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Can we calculate the exact number of receptors on E.Coli membrane?

by Eagle9
Tags: ecoli, exact, membrane, number, receptors
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Eagle9
#1
Mar27-14, 02:00 PM
P: 138
I have heard that nobody really knows how many receptors are placed on E.Coli cell membrane. Of course we know the general types of the proteins incorporated in membrane (Carrier proteins, Na+/K+-ATPase, various transporters, Ion channels) but I need to know the exact number of types and exact total number of receptors on E.Coli membrane. Actually there is a article in Wikipedia but it does not give us this number.

So, what can you tell me about this? Has anybody counted them? If there is a better web-forum for microbiology then tell me and I will post this question there
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Ygggdrasil
#2
Mar27-14, 10:12 PM
Other Sci
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The following paper has measured the copy number of nearly every protein in E. coli:

Taniguchi et al. 2010 Quantifying E. coli Proteome and Transcriptome with Single-Molecule Sensitivity in Single Cells. Science 329: 533. doi:10.1126/science.1188308.
Andy Resnick
#3
Mar28-14, 11:55 AM
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P: 5,542
Quote Quote by Eagle9 View Post
<snip> I need to know the exact number of types and exact total number of receptors on E.Coli membrane. <snip>
Why do you think this number would remain constant for any meaningful length of time? Proteins degrade and are replaced. Expression levels vary in response to environmental cues. Cells are not time-independent objects.

Eagle9
#4
Mar30-14, 12:16 PM
P: 138
Can we calculate the exact number of receptors on E.Coli membrane?

Please tell me why we cannot simply count the number of receptors? Cannot the Scanning probe microscope or the Scanning electron microscope scan the plasmatic membrane and see any roughness on it? Such roughness would be the receptors.

Ygggdrasil
The following paper has measured the copy number of nearly every protein in E. coli:
I quickly reviewed it twice but there are no exact and direct data of how many receptors are placed on the membrane. They say:
The fluorescence images show the intracellular localization of protein (Fig. 1, C to E).Most
cytoplasmic proteins were uniformly distributed intracellularly (Fig. 1C), whereas manymembranebound or periplasmic proteins showed localization
along the outer contours of the cell (Fig. 1D and table S3). Other proteins, including some
DNA-bound proteins and low-copy membrane proteins, showed punctate localization (Fig. 1E).
but this is not what I actually want.

Did I miss something there?

Andy Resnick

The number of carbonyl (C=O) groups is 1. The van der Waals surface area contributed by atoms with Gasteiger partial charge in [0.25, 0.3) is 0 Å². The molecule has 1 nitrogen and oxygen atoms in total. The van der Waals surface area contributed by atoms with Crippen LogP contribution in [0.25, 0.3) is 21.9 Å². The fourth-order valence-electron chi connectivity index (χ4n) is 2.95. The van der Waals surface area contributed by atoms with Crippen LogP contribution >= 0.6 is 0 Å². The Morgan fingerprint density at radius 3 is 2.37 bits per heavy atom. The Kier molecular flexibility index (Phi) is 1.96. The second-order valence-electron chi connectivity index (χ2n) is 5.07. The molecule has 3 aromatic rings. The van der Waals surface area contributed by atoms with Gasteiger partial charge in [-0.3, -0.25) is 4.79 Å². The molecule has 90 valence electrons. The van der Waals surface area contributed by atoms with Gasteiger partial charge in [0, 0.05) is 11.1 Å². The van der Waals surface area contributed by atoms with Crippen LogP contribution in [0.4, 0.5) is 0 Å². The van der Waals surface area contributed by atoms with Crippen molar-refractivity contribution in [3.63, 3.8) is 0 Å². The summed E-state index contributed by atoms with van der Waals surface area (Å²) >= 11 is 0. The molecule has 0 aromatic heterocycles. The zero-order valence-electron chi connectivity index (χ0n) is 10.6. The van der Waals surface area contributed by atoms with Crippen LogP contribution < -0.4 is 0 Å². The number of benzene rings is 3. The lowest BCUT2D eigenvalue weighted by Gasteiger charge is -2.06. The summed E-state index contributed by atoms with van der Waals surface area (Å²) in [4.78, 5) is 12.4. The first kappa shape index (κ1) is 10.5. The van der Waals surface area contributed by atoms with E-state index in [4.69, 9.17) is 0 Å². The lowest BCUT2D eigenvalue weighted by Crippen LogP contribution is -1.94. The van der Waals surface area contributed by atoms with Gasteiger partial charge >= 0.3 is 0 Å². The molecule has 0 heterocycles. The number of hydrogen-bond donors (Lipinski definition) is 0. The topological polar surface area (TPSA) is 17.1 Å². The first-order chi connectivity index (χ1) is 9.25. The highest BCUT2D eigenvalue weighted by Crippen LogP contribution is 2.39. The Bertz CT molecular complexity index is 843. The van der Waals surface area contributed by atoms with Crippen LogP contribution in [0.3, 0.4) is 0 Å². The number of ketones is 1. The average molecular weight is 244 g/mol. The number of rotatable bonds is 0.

Why do you think this number would remain constant for any meaningful length of time? Proteins degrade and are replaced. Expression levels vary in response to environmental cues. Cells are not time-independent objects.
No, I do not think this, but still I want to know the number (at least variable number and not constant) of receptors on the membrane.
Ygggdrasil
#5
Mar30-14, 12:39 PM
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Quote Quote by Eagle9 View Post
Please tell me why we cannot simply count the number of receptors? Cannot the Scanning probe microscope or the Scanning electron microscope scan the plasmatic membrane and see any roughness on it? Such roughness would be the receptors.
E. coli are gram negative bacteria, meaning they have an inner membrane and an outer membrane. Scanning probe microscopes (if they have the ability to detect these proteins) would be able to count only the outer membrane proteins. Furthermore, they would not be able to distinguish between the different types of outer membrane proteins.

I quickly reviewed it twice but there are no exact and direct data of how many receptors are placed on the membrane. They say:

but this is not what I actually want.

Did I miss something there?
The information in table S6 should allow you to calculate the mean number of each protein in the E. coli strains they measured. All you need to do is compare that data to a list of E. coli membrane proteins.


The bionumbers database, says the there are ~200000 proteins in the inner membrane of E. coli and ~300000 proteins in the outer membrane: http://bionumbers.hms.harvard.edu//b...d=100083&ver=3
Eagle9
#6
Mar31-14, 01:47 PM
P: 138
Ygggdrasil
E. coli are gram negative bacteria, meaning they have an inner membrane and an outer membrane. Scanning probe microscopes (if they have the ability to detect these proteins) would be able to count only the outer membrane proteins. Furthermore, they would not be able to distinguish between the different types of outer membrane proteins.
Ok, let such microscope do it, is it possible? It will simply move along the outer membrane and it will ”feel” something on the membrane, this “something” will be receptor. Has anybody tried to do it?
The information in table S6 should allow you to calculate the mean number of each protein in the E. coli strains they measured. All you need to do is compare that data to a list of E. coli membrane proteins.
Where is possible to find them?
The bionumbers database, says the there are ~200000 proteins in the inner membrane of E. coli and ~300000 proteins in the outer membrane: http://bionumbers.hms.harvard.edu//b...d=100083&ver=3
Thanks, this latter information is valuable; I think I can trust this web-site


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